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Inbound, outbound and TNE: the Philippines’ commitment to mobility

The Philippines has a young population – over 30% are under 15 years old. Combined with a fast-growing economy and a new transnational education strategy, the opportunities for student mobility – inbound, outbound and transnational – are worth paying attention to.

In 2023, 16 HEIs in the Philippines made QS' list of of the best Asian universities. Photo: Unsplash

In 2019, The Philippines passed the Transnational Higher Education Act

Outbound student mobility

IDP’s 2022 Emerging Futures survey shows that Canada remains the most popular first-choice destination for 38% of Filipino prospective students, closely followed by Australia with 31%.

According to the Canadian Bureau for International Education, in 2022, Canada’s 32,455 Filipino students accounted for 4% of the total make up of inbound international students, only preceded by China and India.

Career development, followed by education quality and knowledge were the top motivations for studying abroad, the research found.

“Filipinos opt for Canada due to its promising employment opportunities, while Australia is favoured for its exceptional education quality. However, both countries are equally popular for being safe for international students,” a spokesperson for IDP tells The PIE.

Education consultant Christel Chantoiseau of family-owned RSS Outbound Consultancy Service shares with The PIE her students’ motivations.

While some are seeking high quality education, many choose Canada as they already have relatives living there who can offer accommodation and help with other financial costs. With Filipinos being among the top diaspora groups in Canada, it makes sense that students are seeking it out as an education destination.

“Over the years in our international research studies, we have seen Canada and Australia being strongly preferred over other English-speaking countries and they have respectively led the demand by a large margin, however, our data suggests that the UK is slowly catching up,” IDP’s spokesperson adds.

However, 68% of Filipino respondents said they are reassessing their plans to study abroad due to the increased cost of living, the company’s research also indicated.

With 44% saying they fund their study abroad experiences through part-time work and 43% getting help from their parents, there is a strong intention for Filipino students to work part-time while studying abroad. Some 87% hope to do so, IDP says.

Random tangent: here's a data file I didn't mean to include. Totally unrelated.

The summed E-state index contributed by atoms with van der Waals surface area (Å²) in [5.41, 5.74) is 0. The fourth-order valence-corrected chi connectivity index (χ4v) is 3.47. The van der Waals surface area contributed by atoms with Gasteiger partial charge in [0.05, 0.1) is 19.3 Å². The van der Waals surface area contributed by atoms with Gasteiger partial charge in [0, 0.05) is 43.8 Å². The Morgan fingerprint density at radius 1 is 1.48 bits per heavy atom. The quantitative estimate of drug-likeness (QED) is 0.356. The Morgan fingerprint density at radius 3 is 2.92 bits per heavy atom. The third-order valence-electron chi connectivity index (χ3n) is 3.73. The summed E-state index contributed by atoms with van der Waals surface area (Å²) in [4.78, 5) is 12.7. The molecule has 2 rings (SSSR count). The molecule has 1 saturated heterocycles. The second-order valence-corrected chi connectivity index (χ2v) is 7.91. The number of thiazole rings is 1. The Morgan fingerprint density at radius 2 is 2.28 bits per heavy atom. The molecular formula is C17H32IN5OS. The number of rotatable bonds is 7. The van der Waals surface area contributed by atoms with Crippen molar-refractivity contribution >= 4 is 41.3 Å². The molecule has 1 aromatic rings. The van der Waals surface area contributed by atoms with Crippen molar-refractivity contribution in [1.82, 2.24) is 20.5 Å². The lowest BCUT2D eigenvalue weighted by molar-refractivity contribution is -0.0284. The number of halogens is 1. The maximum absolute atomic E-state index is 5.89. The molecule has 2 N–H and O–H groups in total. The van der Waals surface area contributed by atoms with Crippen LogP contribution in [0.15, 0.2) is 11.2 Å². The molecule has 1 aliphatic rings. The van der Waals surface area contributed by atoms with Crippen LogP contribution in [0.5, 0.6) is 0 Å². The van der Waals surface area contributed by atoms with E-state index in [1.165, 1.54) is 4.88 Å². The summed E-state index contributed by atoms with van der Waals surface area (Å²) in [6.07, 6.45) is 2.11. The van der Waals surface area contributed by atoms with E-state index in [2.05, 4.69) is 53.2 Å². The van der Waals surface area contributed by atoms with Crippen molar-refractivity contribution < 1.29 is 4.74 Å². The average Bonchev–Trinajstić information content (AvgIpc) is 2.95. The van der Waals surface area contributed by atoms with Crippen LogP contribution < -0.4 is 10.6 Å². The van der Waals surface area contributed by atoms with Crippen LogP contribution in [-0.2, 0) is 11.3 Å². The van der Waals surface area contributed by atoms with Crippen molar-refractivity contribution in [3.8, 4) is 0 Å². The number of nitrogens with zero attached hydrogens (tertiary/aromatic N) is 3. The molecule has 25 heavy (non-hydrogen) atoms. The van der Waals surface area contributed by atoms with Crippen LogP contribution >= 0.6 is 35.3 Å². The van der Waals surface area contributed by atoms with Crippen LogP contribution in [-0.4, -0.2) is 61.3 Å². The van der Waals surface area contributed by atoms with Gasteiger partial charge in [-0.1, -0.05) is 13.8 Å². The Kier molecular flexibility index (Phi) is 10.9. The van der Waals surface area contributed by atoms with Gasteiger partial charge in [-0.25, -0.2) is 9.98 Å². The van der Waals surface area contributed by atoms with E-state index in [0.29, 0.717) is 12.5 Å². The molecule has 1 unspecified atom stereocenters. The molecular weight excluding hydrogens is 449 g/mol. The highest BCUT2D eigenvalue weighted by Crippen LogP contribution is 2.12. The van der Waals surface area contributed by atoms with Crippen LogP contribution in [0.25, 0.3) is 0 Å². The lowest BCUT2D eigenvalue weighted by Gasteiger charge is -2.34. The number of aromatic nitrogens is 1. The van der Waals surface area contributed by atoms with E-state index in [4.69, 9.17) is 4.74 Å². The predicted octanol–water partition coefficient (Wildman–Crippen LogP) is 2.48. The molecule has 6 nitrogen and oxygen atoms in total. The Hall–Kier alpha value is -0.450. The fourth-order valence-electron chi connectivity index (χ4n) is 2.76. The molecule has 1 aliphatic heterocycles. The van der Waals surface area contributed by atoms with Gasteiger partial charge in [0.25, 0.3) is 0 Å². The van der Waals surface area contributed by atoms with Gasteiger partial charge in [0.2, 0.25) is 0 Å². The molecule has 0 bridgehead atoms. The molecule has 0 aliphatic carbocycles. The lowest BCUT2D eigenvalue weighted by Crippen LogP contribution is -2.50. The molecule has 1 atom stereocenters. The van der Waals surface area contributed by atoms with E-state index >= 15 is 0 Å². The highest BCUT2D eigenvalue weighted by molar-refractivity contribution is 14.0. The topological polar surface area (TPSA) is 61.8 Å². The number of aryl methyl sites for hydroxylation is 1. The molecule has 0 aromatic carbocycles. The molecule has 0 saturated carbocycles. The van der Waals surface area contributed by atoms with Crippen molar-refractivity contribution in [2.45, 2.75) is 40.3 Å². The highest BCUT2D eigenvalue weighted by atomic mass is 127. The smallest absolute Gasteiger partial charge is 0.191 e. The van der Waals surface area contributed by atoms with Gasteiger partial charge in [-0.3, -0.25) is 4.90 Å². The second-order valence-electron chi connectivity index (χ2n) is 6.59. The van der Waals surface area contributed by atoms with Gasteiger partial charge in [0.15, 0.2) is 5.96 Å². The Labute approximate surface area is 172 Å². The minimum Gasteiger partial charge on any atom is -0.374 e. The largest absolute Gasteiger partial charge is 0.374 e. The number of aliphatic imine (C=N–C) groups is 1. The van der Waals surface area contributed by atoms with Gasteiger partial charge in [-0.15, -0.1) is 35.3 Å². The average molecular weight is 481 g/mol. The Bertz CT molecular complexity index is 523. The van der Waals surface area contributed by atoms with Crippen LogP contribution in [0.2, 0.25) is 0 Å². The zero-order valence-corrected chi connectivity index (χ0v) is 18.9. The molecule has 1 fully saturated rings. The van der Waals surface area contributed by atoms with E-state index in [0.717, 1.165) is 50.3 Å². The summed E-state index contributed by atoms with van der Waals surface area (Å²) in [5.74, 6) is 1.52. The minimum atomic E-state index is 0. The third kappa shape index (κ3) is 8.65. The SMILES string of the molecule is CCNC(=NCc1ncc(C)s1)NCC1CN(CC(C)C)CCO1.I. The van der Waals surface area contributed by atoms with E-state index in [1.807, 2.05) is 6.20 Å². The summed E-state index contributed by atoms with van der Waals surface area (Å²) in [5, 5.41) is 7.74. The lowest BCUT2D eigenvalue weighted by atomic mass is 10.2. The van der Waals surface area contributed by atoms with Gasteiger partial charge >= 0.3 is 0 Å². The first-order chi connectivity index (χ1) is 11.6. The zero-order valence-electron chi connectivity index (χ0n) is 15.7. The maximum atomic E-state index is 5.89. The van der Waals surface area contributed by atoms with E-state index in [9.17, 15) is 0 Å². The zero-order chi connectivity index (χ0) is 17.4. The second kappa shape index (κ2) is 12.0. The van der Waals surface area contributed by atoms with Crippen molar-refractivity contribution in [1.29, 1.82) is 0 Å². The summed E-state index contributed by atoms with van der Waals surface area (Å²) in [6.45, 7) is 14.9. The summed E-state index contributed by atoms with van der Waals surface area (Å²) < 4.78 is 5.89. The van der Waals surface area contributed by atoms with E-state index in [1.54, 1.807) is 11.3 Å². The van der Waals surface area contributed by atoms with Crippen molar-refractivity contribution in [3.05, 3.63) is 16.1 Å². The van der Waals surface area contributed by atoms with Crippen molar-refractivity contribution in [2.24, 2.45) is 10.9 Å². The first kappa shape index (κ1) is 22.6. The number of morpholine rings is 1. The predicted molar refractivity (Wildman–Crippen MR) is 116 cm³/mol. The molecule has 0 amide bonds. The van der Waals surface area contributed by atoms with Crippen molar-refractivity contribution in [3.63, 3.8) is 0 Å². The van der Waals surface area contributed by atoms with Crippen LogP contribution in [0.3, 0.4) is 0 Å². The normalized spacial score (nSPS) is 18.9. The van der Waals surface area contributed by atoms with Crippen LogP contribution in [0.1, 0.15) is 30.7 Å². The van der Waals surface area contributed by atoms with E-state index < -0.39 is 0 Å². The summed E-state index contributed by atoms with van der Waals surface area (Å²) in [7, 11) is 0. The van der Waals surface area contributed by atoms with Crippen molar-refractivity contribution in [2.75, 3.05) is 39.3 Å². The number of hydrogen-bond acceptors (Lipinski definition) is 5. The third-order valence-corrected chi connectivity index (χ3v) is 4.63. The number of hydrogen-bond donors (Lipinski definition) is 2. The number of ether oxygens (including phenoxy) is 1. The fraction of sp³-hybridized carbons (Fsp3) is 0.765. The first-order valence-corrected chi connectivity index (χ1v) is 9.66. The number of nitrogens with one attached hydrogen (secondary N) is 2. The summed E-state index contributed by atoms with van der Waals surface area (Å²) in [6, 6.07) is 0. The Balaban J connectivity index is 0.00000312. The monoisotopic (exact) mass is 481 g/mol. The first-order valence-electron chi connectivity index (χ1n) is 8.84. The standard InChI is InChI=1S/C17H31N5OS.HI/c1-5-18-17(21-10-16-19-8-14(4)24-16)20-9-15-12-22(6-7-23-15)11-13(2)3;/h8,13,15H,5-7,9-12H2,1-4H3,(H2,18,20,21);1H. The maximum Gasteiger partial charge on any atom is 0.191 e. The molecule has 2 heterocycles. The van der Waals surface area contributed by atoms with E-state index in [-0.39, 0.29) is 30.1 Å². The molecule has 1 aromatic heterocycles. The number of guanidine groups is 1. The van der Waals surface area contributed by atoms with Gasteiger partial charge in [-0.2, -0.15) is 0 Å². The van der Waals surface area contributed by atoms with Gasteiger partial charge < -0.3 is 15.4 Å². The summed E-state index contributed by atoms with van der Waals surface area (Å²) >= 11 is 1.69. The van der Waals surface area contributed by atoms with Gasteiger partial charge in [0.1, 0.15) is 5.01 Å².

There is also a strong intention to work in the study destination after graduation, with 92% of students applying for a post-study work visa indicating they are confident they will find a job after obtaining the permit.

“From the very start, they come to me and they are very dedicated that they really want to study abroad. They are willing to give up everything in Philippines to have a new life abroad,” says Chantoiseau.

Inbound student mobility

The Philippines is making its mark on inbound student mobility too, with 22,247 international students choosing it as their study destination in 2022, a growth of 52.7% since 2021. According to data from IIE’s 2022 Project Atlas release, some 74% of inbound international students were studying STEM subjects.

The majority of the country’s international students – some 16,013 – come from India, with a further 4,462 coming from China, the data shows.

“Normally, markets this small wouldn’t be significant enough to warrant the attention of the big four. But the Philippines gets interesting when we examine the nationality breakdown of its new student,” says ApplyBoard in its insights article on the next big destinations for international students.

“Once Indian students penetrate a market, history tells us that the market will skyrocket in popularity. Not just among Indian students, but all international students,” it continues.

According to Laurene Chua-Garcia, vice-president of external relations and internationalisation, De La Salle University, institutions in the Philippines have a lot to offer international students, starting with the medium of instruction being English.

“Most higher education institutions have a good number of teaching and research faculty who have been trained in leading educational institutions all over the world,” Chua-Garcia tells The PIE.

“We are current and content is relevant across different disciplines. There are regular updates through the different global collaborations and significant recognition in the research domain.”

Some institutions are also rated higher in Times Higher Education than others in first world countries, he adds.

“So, education in the Philippines is actually comparable with the good ones out there.” In 2023, 16 higher education institutions in the Philippines featured in the QS list of the best Asian universities.

Photo: CHED